And I guess like so many people I was upset about the treatment of Faramir – making his character much more negative than he is in the book – even though he comes through in the end, he’s a good fellow – but, I did not enjoy those scenes I think, as much as the rest of the films.

Sohaib: On the other side of things. How do you think they improved on the books? Because a lot of people eluded that fact that they feel that the Scourging of the Shire … I actually thought the ending in the Return of The King was much better without the Scourging of the Shire …

Kristin: Yeah, I mean the whole last section of Lord of The Rings after the destruction of the Ring is I think 6 whole chapters, and that’s a [laughs] very large section to keep peoples interest up there. And I think Tolkien does it in the book, but it would be very hard to write a script just based on that. But in terms of what I thought was better in the film, I found the characters of both Boromir and Legolas a lot more vivid for me – you know compared to the book – especially Boromir. They did a wonderful job with his character – big death scene and so on – much more effective than in the book.
And just little touches like that moment when Gandalf blows out the smoke in the shape of a ship – not in the book at all although he does have fireworks in the shape of a ship. But it’s a very brief way of signalling him as a magical character – hey, he’s a magical guy. And that little motif – the swan shaped ship, that’s what they depart on at the end, and Galadriel has the same sort of little boat at Lothlorien, so it becomes a motif. So I thought that was just very clever of them.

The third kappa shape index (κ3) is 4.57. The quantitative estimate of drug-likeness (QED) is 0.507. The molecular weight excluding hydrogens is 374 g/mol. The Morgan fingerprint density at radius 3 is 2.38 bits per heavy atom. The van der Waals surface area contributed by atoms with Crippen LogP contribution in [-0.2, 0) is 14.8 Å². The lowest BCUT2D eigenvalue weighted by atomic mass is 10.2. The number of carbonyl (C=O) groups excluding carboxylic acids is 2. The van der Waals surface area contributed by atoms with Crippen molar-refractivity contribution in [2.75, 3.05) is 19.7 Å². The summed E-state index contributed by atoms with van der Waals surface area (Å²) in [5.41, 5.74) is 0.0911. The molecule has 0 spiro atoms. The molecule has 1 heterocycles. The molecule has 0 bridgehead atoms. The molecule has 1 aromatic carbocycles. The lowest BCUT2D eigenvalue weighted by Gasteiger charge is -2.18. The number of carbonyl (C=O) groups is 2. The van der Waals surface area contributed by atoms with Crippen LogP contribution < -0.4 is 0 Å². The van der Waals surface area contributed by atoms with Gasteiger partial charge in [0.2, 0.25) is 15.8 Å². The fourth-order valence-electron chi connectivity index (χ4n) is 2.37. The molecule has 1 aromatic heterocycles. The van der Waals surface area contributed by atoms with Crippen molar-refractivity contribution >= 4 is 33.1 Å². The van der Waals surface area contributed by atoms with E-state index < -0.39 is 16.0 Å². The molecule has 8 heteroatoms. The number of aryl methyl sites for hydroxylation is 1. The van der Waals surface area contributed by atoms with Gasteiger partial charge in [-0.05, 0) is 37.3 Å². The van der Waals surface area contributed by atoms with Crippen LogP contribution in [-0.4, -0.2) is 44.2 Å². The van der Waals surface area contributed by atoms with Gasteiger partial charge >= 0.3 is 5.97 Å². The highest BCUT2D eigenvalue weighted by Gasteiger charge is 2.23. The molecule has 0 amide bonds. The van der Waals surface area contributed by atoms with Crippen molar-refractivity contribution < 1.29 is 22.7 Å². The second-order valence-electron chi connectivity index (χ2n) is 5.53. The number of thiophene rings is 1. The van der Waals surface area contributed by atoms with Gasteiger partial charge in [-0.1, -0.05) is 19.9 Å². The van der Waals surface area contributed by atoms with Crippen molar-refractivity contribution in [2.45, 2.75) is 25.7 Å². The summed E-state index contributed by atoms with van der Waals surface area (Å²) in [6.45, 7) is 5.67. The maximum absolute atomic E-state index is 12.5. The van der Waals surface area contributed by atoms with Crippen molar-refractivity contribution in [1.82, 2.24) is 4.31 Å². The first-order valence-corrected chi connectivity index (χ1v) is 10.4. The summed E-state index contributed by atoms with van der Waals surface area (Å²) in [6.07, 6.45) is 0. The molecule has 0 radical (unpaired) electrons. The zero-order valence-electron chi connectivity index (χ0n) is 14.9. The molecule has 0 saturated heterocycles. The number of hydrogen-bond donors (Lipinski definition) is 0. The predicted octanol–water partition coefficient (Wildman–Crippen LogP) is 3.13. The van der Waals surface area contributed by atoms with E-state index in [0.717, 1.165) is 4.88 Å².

(No sound, distorted recording)

Sohaib: [Talking about Sean Bean] … I know he tried out for the role of Aragorn at first – they thought he didn’t fit that role, but he was so good as Boromir.

I guess what I want to do is the Frodo Franchise, and again, I highly recommend to our listeners who are fascinated by just the phenomena that has been Lord of The Rings, and again, as we have eluded to during our segment here – is on the horizon again because hopefully now, with the contracts, at least the main creative forces behind the film have signed on the dotted line – I think this is going to be a very nice appetizer in a sense and also to see what will happen in the near future as far as the other film.

Kris, this is something, because I know you’re one of the foremost experts on the Lord of The Rings films and as well as the works of Tolkien. I know it’s a sort of a cliché, but I’m going to go through a list of names of individuals and if you could just give me the first one, or two, word which come into your mind about these individuals involved with the film. I think it will be a lot of fun for our listeners to see; ‘OK, What’s the first thing that comes to mind of an expert on Tolkien’ – so here we go! [laughs]